India Legislative Updates — Reorganization of the Judiciary

Francisco A. Laguna

 Today, we continue our India update, focusing on the recent reorganization of the judiciary.

On 31 December 2015, President Pranab Mukherjee approved The Commercial Courts Commercial Division & Commercial Appellate Division of High Courts Act, 2015 (Act), which is effective as of 23 October 2015.  The Act is yet another step in India’s efforts to ease doing business in the country, build confidence and attract foreign direct investment.  It will certainly impact both ongoing and future litigation.

Classes of Courts under the Act

The Act establishes three classes of courts.

 

"High Court of Karnataka, Bangalore MMK" by Muhammad Mahdi Karim (www.micro2macro.net)Facebook Youtube/ Augustus Binu - Own work. Licensed under GFDL 1.2 via Wikimedia Commons

“High Court of Karnataka, Bangalore MMK” by Muhammad Mahdi Karim (www.micro2macro.net)Facebook Youtube/ Augustus Binu – Own work. Licensed under GFDL 1.2 via Wikimedia Commons

  • First, the existing High Courts of original jurisdiction (Mumbai, Kolkata, Chennai, Delhi and Karnataka) must set up a Commercial Division.
  • Second, every High Court will have to establish a Commercial Appellate Division.
  • Third, state governments in the remaining states must establish Commercial Courts at the district level.

Threshold Monetary Jurisdiction

The Commercial Courts and Divisions will have jurisdiction over all commercial disputes in excess of INR 1,00,00,000 (~ US$ 150,900) or such higher amount dictated by the Central Government (“Specified Value”).

Chennai:  Madras High Court Photo Credit: Milei.vencel via Wikimedia Commons

Chennai: Madras High Court
Photo Credit: Milei.vencel via Wikimedia Commons

Section 12 of the Act provides how to calculate the value of the claim.  Plaintiffs and counsel should pay careful attention to the valuation provisions in Section 12 to avoid possible allegations of lack of jurisdictions.

Subject Matter Jurisdiction

The Commercial Courts and Divisions will have subject matter jurisdiction over commercial disputes, defined as those arising out of, or related to:

  • ordinary transactions of merchants, bankers, financiers and traders such as those relating to mercantile documents, including enforcement and interpretation of such documents;
  • export or import of merchandise or services;
  • issues relating to admiralty and maritime law;
  • transactions relating to aircraft, aircraft engines, aircraft equipment and helicopters, including sales, leasing and financing thereof;
  • carriage of goods;
  • construction and infrastructure contracts, including tenders;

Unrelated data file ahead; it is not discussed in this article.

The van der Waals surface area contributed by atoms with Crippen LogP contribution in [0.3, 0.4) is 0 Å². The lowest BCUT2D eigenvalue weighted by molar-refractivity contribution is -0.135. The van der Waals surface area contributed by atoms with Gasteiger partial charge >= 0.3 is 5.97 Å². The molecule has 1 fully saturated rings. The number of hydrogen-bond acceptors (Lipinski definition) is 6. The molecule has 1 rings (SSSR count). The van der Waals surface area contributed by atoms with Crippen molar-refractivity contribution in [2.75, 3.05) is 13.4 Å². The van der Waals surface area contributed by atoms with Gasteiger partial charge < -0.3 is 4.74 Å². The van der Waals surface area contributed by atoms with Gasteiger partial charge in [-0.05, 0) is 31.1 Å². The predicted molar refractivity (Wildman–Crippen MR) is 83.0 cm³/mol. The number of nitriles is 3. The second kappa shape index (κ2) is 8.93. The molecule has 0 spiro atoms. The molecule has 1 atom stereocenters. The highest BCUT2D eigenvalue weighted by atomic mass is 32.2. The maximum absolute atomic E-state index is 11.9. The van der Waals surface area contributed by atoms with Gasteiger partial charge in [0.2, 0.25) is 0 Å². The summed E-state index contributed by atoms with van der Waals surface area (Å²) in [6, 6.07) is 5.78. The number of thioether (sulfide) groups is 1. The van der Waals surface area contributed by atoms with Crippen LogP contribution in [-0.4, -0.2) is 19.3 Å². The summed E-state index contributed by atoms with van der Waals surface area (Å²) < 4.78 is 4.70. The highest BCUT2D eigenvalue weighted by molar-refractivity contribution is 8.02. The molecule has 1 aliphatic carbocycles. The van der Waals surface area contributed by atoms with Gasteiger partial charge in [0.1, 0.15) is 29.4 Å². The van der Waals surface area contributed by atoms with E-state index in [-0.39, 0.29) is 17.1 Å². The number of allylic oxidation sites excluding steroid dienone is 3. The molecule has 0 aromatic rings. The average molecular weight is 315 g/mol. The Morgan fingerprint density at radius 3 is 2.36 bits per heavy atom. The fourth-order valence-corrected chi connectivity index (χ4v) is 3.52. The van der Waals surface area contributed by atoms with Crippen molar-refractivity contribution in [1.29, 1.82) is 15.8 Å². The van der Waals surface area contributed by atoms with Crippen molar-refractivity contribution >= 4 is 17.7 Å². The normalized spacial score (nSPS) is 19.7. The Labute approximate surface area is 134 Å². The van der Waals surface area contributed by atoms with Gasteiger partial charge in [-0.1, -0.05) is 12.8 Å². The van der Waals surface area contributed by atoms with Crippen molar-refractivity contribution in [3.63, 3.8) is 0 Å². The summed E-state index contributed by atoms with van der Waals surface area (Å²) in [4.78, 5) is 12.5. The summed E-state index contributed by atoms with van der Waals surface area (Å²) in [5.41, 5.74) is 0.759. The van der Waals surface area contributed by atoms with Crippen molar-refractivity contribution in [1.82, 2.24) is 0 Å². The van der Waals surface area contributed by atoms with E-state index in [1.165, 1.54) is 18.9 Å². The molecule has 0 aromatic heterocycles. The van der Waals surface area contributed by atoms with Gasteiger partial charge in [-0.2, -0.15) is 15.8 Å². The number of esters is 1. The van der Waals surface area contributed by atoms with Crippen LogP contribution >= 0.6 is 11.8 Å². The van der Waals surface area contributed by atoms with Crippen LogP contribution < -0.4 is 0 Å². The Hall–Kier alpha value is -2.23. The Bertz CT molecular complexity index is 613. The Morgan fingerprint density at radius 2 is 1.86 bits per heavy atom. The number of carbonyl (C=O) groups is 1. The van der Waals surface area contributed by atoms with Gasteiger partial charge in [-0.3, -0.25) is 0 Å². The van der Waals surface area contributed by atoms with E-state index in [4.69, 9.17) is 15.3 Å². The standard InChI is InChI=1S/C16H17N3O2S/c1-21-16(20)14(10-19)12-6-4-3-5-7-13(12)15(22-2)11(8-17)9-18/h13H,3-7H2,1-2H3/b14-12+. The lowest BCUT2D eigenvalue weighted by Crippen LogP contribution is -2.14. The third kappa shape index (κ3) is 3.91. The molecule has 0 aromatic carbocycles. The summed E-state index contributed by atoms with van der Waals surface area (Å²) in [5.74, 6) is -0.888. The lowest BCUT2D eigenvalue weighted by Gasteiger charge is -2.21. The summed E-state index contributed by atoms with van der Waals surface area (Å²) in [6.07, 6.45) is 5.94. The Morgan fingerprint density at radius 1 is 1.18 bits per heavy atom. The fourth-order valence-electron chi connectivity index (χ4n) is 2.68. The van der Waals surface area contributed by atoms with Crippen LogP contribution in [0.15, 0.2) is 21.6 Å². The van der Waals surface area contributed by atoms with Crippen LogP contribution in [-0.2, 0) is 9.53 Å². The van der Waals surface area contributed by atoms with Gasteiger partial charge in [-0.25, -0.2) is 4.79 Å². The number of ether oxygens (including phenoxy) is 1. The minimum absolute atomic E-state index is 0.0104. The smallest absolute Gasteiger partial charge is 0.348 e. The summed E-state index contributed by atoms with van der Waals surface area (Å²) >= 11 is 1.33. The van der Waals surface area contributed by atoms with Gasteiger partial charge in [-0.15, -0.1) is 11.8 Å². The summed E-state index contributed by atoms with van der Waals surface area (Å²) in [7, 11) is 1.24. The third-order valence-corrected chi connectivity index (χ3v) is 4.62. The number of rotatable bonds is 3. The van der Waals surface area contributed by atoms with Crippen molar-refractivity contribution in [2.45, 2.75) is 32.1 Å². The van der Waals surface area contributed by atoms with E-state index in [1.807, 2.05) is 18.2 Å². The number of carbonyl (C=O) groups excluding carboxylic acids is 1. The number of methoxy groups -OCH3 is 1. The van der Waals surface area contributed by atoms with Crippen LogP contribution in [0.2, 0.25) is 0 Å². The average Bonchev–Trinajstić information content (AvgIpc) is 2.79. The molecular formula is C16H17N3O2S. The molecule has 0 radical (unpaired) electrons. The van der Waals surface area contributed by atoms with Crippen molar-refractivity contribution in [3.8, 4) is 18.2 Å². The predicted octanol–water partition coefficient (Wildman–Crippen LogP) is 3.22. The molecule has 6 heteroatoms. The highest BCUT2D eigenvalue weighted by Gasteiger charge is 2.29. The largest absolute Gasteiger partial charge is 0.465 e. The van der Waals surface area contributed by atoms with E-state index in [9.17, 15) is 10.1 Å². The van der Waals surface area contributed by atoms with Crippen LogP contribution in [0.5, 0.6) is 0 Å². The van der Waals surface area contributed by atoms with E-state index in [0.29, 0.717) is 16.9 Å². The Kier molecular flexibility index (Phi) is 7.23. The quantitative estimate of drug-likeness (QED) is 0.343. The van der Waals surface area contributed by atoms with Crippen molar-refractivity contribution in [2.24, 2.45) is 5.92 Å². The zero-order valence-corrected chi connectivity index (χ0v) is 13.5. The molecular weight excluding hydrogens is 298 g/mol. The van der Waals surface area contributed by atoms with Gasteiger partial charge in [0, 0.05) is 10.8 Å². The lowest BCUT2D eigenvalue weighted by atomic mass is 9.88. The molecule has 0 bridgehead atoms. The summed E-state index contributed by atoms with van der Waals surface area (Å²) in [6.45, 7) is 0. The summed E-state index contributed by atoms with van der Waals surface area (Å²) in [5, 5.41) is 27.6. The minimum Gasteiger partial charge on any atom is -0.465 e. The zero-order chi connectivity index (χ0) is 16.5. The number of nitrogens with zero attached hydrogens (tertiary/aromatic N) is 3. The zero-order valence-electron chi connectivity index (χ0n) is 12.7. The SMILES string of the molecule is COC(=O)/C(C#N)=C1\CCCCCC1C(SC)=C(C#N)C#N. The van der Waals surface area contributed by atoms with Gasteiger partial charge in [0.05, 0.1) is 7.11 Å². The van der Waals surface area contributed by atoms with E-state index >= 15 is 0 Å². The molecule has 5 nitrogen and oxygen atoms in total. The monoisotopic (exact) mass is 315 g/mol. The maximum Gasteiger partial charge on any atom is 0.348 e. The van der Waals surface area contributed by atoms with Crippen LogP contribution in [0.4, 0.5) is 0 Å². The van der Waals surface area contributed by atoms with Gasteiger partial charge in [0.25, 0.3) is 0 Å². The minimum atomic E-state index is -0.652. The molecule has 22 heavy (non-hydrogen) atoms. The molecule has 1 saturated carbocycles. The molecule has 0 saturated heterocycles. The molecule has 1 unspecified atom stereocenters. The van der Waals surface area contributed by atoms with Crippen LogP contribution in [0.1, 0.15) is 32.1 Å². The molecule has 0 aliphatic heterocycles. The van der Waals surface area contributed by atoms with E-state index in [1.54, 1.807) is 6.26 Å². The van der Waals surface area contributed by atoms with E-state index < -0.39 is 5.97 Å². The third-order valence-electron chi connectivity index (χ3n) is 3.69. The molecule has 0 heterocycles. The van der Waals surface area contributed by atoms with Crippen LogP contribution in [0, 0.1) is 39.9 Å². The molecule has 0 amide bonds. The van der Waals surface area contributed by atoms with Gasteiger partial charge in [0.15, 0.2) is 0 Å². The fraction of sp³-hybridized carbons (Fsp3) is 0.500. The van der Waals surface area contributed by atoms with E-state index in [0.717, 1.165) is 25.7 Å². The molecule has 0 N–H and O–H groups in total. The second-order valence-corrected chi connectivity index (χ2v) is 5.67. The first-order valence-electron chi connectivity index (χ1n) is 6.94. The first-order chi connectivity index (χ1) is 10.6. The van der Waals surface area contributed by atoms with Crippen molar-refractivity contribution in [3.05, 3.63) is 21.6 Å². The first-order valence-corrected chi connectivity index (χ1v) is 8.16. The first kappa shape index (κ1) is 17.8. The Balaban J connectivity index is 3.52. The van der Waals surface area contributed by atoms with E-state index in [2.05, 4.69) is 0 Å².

• agreements relating to immovable property used exclusively in trade or commerce;
  • franchising agreements;
  • distribution and licensing agreements;
  • management and consultancy agreements;

 

"High Court - Oval Maidan" in Mumbai, by Anunandusg - Own work. Licensed under CC BY-SA 3.0 via Wikimedia Commons

“High Court – Oval Maidan” in Mumbai, by Anunandusg – Own work. Licensed under CC BY-SA 3.0 via Wikimedia Commons

  • joint venture agreements;
  • shareholders agreements;
  • subscription and investment agreements pertaining to the services industry including outsourcing services and financial services;
  • mercantile agency and mercantile usage;
  • partnership agreements;
  • technology development agreements;
  • intellectual property rights relating to registered and unregistered trademarks, copyright, patent, design, domain names, geographical indications and semiconductor integrated circuits;
  • agreements for sale of goods or provision of services;
  • exploitation of oil and gas reserves or other natural resources including electromagnetic spectrum;
  • insurance and re-insurance;
  • contracts of agency relating to any of the above; and
  • such other commercial disputes as may be notified by the Central Government. Further, a commercial dispute includes a counter-claim filed in a suit if it is a commercial dispute of Specified Value.

Clearly, many of topics now under the purview of the commercial courts are of specific interest to investors.

Next week, we will continue the discussion of jurisdiction over arbitration proceedings and other procedural matter.

TransLegal assists its clients understand and maneuver the often difficult rules and regulations that characterize the Indian legal and regulatory system.  Call us with any questions you may have about doing business in India.

 

Advertisements

One thought on “India Legislative Updates — Reorganization of the Judiciary

  1. Pingback: India Legislative Updates — Reorganization of the Judiciary | TransLegal

Leave a Reply

Fill in your details below or click an icon to log in:

WordPress.com Logo

You are commenting using your WordPress.com account. Log Out / Change )

Twitter picture

You are commenting using your Twitter account. Log Out / Change )

Facebook photo

You are commenting using your Facebook account. Log Out / Change )

Google+ photo

You are commenting using your Google+ account. Log Out / Change )

Connecting to %s